Friday, March 28, 2014

From Dictatorship to Democracy

Franco, the right wing Spanish dictator, who had been responsible for the violent deaths of thousands during and after the Civil War, died, in a hospital bed, on 20 November 1975. After nearly forty years in power his death left a power vacuum. Nobody was quite sure what was coming next.

In 1931 the last King of Spain, Alfonso XIII, had fled. He later abdicated in favour of his son Juan de Borbón. Franco didn't like or trust, Alfonso's son, so he decided to groom Juan de Borbón's boy, the present King Juan Carlos I, to be the next Head of State. Just two days after Franco's death parliament proclaimed Juan Carlos King of Spain. The question on everyone's lips was what sort of King was he going to be – who would he support? They reckon that one of the first clues was the dress. A fuchsia coloured dress worn by Sofia to the coronation of her husband. Hardly a suitable colour for someone in mourning.

What happened next is now called the Transition - the process by which Spain left behind its dictatorial past and became a political, as well as geographical, part of Europe. At first Juan Carlos tried to work with Carlos Arias Navarro the Prime Minister he had inherited but the two men just didn't get on. Arias Navarro resigned in July 1976 and the King surprised everyone by appointing Adolfo Suárez as his new Prime Minister.

As you might imagine talking people out of power was no easy thing but somehow Suarez managed to negotiate The Political Reform Law which put the nails in the coffin of the Francoist regime. The law was put to referendum and accepted in December 1976. When the Communist party was re-legalized at the start of 1977 the whole of Spain waited with bated breath but the Francoists stood by their deal. They had agreed to release their grip on power on the understanding that bygones would be bygones, that there would be no reprisals, no arrests and no accounting for the thousands of Republican dead. The tacit agreement became known as the Pact of Forgetting and it is only in the last few years that the agreement has begun to wobble, just a little.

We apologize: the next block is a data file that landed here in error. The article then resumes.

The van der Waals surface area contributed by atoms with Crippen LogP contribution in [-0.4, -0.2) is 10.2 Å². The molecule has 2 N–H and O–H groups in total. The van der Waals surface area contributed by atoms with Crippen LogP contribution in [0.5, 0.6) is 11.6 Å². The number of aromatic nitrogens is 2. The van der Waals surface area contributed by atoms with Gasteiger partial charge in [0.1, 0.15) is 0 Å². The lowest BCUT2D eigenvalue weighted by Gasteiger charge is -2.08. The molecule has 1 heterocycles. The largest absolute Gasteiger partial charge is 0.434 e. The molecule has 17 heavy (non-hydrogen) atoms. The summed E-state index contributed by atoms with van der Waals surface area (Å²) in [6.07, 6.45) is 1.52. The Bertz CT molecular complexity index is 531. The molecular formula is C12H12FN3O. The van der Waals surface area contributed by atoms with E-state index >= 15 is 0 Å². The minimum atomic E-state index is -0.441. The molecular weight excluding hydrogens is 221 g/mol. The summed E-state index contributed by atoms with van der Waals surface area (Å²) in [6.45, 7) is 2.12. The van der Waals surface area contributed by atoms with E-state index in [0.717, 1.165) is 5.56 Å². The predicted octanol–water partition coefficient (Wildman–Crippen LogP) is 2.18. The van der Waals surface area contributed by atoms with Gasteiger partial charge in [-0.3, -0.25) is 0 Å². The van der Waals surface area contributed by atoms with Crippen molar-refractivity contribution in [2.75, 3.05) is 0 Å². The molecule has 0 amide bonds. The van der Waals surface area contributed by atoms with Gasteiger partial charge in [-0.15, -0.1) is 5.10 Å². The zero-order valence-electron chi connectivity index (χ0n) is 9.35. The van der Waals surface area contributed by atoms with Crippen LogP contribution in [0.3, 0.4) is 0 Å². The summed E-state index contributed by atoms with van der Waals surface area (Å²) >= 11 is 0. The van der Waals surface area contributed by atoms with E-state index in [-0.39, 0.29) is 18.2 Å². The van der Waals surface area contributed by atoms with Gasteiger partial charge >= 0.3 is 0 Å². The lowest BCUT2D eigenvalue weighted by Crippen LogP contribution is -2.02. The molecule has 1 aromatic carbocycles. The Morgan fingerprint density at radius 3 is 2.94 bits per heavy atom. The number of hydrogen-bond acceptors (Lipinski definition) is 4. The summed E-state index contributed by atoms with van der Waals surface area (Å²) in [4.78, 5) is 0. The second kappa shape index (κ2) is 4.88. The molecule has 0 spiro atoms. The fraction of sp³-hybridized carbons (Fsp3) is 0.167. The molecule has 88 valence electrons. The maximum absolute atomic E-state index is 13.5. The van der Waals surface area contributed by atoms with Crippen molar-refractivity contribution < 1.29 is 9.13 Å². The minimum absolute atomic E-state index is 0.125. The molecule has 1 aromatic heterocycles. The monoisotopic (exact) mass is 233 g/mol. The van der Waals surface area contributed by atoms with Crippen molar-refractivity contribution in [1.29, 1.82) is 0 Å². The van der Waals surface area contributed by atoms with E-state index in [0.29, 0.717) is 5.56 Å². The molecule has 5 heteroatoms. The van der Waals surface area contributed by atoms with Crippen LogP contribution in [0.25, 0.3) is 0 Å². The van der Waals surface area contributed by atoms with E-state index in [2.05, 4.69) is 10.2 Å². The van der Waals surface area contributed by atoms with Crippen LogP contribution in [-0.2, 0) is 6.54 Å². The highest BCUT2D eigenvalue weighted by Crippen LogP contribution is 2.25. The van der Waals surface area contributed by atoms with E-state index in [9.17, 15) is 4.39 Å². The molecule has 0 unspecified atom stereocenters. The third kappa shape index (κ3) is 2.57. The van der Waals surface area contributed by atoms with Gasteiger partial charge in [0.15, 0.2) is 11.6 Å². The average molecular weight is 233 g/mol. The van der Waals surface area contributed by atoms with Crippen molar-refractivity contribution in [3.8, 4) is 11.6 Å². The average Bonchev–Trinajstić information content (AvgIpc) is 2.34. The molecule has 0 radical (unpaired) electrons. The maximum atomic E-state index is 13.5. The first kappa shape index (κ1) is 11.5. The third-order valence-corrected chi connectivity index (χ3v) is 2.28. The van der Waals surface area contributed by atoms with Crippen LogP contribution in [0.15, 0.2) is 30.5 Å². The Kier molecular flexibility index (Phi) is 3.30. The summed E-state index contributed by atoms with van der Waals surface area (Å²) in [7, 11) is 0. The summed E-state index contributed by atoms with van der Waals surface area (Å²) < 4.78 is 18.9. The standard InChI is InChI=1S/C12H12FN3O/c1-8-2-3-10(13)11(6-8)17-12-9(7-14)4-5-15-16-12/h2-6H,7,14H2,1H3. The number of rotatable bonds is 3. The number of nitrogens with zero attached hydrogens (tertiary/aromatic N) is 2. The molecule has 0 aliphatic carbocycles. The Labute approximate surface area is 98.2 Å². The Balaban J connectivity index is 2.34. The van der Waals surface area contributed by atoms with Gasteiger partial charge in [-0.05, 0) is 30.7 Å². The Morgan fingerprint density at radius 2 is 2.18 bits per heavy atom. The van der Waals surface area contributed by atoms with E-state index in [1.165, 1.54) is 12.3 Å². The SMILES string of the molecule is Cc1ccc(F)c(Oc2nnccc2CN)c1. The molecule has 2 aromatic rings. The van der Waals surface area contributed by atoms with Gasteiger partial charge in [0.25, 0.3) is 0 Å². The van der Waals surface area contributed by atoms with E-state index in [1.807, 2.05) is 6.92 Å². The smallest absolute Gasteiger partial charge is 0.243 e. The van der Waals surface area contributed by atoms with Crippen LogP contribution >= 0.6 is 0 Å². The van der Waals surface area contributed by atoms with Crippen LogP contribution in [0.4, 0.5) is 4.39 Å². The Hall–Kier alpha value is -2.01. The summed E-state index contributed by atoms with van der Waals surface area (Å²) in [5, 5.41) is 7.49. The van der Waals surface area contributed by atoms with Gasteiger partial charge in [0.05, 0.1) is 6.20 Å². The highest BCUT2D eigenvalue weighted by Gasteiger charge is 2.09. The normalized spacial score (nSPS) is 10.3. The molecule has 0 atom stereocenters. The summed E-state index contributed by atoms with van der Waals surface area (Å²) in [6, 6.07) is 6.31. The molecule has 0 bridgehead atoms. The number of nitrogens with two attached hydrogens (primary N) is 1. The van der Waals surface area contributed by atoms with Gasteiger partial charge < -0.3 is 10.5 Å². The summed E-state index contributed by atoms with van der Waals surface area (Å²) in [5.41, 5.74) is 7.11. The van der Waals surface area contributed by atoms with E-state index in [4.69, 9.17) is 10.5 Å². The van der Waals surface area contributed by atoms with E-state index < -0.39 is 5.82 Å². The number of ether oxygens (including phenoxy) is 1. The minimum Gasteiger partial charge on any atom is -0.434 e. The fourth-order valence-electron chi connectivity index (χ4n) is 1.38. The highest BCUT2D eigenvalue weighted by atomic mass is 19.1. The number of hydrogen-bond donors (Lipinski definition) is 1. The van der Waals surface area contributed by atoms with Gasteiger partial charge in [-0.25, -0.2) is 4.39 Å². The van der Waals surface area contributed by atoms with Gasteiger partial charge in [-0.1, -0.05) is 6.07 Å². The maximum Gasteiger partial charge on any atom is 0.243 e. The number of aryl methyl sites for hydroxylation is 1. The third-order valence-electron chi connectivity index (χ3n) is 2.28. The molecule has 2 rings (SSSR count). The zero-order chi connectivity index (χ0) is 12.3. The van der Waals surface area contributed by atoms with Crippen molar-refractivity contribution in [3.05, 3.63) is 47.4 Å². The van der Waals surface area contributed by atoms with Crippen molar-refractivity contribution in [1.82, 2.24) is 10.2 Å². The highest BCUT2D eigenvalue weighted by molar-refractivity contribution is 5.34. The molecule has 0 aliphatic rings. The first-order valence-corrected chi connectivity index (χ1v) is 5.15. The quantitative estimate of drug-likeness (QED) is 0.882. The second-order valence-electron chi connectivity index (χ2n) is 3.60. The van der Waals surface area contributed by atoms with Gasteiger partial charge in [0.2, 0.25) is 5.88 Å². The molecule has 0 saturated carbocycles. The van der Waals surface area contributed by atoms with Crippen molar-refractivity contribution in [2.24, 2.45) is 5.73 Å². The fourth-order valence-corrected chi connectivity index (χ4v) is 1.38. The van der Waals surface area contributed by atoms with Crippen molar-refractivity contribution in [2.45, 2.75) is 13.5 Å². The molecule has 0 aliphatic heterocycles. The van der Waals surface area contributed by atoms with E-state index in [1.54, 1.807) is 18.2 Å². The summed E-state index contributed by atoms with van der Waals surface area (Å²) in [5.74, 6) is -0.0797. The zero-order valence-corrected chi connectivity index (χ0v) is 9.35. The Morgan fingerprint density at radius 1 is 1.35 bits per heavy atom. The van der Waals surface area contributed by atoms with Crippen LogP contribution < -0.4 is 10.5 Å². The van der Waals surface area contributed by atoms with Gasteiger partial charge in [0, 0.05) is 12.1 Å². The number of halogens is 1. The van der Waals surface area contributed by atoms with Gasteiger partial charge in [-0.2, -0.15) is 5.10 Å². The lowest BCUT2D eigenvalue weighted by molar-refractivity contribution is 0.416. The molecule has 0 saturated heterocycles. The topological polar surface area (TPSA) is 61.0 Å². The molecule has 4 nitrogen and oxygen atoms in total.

In June 1977, in line with the Reform Law, a General Election was held. Suarez and his centrist party won but without a clear majority. His main job was to get a constitution written - no easy task when the people sitting around the table, pens in hand, have supported opposite sides in a civil war. Somehow they hammered something out. In fact the constitution they created, with only a couple of teeny changes, is still in use today. On 6 December 1978 the new constitution was accepted in a referendum. That's why we get the day as a national holiday every year.

Seeking outright majority Suarez went to the polls again in 1979. His party won but without a majority. Over the next couple of years Suarez and the King agreed on less and less, the tensions within his party grew and eventually Suarez agreed it was time to go. His successor was Leopoldo Calvo-Sotelo and on the day of the parliamentary vote to elect  him, 23 February 1981, a group of Guardia Civil, led by the moustachioed Lieutenant Colonel Antonio Tejero, burst into parliament and took all the MPs hostage. The coup attempt failed largely because the King stood firm alongside the democrats and ordered the army back to barracks. It was the last flourish of the old guard.

In 1982 when the socialist party, the PSOE, led by Felipe González won the general elections the Transition came to an end and Spain could get on with modernising.

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